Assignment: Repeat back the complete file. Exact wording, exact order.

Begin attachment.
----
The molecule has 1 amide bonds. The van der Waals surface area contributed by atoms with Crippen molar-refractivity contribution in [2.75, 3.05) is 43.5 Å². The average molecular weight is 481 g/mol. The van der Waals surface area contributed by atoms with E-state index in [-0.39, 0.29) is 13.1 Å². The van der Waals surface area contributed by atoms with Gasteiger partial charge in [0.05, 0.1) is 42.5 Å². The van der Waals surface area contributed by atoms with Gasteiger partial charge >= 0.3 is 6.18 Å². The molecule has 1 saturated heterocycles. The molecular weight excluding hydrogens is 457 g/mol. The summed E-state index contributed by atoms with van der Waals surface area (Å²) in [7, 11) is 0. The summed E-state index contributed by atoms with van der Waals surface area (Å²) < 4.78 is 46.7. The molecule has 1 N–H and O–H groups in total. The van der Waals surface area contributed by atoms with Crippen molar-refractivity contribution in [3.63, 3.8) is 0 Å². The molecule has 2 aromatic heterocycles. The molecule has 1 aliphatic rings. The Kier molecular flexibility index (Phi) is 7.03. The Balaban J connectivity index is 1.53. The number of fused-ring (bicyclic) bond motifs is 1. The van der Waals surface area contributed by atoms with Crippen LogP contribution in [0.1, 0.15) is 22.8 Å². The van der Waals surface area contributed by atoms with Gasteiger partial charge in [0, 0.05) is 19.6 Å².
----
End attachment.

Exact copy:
The molecule has 1 amide bonds. The van der Waals surface area contributed by atoms with Crippen molar-refractivity contribution in [2.75, 3.05) is 43.5 Å². The average molecular weight is 481 g/mol. The van der Waals surface area contributed by atoms with E-state index in [-0.39, 0.29) is 13.1 Å². The van der Waals surface area contributed by atoms with Gasteiger partial charge in [0.05, 0.1) is 42.5 Å². The van der Waals surface area contributed by atoms with Gasteiger partial charge >= 0.3 is 6.18 Å². The molecule has 1 saturated heterocycles. The molecular weight excluding hydrogens is 457 g/mol. The summed E-state index contributed by atoms with van der Waals surface area (Å²) in [7, 11) is 0. The summed E-state index contributed by atoms with van der Waals surface area (Å²) < 4.78 is 46.7. The molecule has 1 N–H and O–H groups in total. The van der Waals surface area contributed by atoms with Crippen molar-refractivity contribution in [3.63, 3.8) is 0 Å². The molecule has 2 aromatic heterocycles. The molecule has 1 aliphatic rings. The Kier molecular flexibility index (Phi) is 7.03. The Balaban J connectivity index is 1.53. The number of fused-ring (bicyclic) bond motifs is 1. The van der Waals surface area contributed by atoms with Crippen LogP contribution in [0.1, 0.15) is 22.8 Å². The van der Waals surface area contributed by atoms with Gasteiger partial charge in [0, 0.05) is 19.6 Å².